Home > Split Second (Pivot Point #2)(7)

Split Second (Pivot Point #2)(7)
Kasie West

“Excuse me?” He popped the last bite of burger into his mouth.

“You need to convince Connor Bradshaw to tell me some things.”

“Is there a question in there somewhere?”

“No. You owe me.”

“Tell me what exactly we’re convincing Connor of and I might consider helping you.”

“You’ll see. It’s something for Addie.” It was low of me to use his feelings for Addie against him, but being low didn’t bother me. Especially if it yielded results. “Meet me in front of your house on Saturday at noon.” I stayed there for five more seconds, letting the happiness he offered snake through my arms and extend to my fingertips. Then I pushed away from the table and walked out the door. The happiness that had been dancing patterns inside my chest was gone, and I realized how seldom that feeling existed in me and why I had been so desperate to keep it.

CHAPTER 9

Addie: Is there such a thing as death by water bottle?

“Are you sure Trevor is going to be okay with you bringing me?” I sat in the passenger seat of Stephanie’s car the day after Thanksgiving, wondering if this was a good idea. Especially after the show I put on for Trevor at the bookstore. I wondered if I should tell Stephanie that I ran into him the other day. Is that what friends did? But I didn’t want to make a big deal about it. I didn’t want her to think I was trying to make a play for her ex or anything, no matter how much she claimed she was done with his issues. And really, it was no big deal. We had run into each other. We barely talked.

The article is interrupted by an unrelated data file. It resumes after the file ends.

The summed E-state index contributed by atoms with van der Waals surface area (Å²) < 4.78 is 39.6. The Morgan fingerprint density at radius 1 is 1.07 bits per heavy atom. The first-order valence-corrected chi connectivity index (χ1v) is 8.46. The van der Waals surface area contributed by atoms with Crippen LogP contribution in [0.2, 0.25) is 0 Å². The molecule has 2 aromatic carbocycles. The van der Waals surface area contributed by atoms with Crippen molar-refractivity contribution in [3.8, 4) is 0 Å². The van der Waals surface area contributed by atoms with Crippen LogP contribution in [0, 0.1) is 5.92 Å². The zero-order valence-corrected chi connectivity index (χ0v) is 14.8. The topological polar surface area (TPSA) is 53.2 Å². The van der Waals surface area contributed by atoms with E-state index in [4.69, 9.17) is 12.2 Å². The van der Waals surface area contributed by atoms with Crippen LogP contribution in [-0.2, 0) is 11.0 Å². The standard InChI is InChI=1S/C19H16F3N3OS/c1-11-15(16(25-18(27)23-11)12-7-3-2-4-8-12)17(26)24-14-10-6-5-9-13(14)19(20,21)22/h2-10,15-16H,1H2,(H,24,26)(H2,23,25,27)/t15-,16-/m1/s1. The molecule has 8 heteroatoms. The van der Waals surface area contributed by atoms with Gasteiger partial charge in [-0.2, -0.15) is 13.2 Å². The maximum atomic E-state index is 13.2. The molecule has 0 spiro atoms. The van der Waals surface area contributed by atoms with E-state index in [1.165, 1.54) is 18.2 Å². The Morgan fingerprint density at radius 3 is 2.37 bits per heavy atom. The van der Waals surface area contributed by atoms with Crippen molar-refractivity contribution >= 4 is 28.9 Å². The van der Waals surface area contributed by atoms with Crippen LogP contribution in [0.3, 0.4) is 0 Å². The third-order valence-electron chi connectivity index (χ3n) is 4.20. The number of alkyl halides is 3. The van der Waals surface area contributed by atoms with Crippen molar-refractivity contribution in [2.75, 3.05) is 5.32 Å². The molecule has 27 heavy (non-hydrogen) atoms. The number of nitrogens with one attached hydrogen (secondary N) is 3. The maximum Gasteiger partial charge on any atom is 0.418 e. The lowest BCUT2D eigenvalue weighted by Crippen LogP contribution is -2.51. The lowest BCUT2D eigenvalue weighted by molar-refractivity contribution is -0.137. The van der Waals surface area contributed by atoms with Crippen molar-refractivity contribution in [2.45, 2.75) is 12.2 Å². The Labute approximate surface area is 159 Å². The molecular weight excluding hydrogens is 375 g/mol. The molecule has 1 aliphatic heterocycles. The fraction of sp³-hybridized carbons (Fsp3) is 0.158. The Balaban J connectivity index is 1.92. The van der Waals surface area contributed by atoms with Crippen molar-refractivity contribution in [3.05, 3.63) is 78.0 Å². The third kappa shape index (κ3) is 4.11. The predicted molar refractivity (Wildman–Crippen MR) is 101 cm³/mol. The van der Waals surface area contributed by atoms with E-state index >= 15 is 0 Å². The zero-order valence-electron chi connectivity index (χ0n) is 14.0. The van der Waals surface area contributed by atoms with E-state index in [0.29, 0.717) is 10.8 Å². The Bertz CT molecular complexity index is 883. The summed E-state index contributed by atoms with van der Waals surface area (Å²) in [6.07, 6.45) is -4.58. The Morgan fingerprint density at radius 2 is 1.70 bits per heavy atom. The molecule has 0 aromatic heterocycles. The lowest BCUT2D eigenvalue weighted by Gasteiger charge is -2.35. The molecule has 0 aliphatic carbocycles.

“Trevor won’t care at all that I’m bringing you. He’s like the nicest guy ever.”

“I thought he had issues.”

“Oh, he has issues, but he keeps them to himself, remember? That was one of the issues. He doesn’t talk to anyone, really, at least not about anything deep. Not even Rowan. And speaking of Rowan . . . ,” Stephanie said. “You said you knew him.”

“Yes.”

“He’ll be here, I’m sure. But a word of warning—he’s not exactly my favorite person.”

I had sensed that from our last conversation about him. I tried to remember Rowan’s personality from the football game. He seemed nice enough, maybe a little hyper. Laila liked him a lot. “Why?”

“Let’s just say that when Trevor and I were together, Rowan didn’t want us to be. He constantly sabotaged our relationship. I think he was jealous.”

“Why?”

“He was mad I took Trevor away from guy dates.”

“I see.”

“So anyway, if my witchy-ness comes out around him, I’m sorry, I can’t help myself.”

I laughed. “I completely understand.”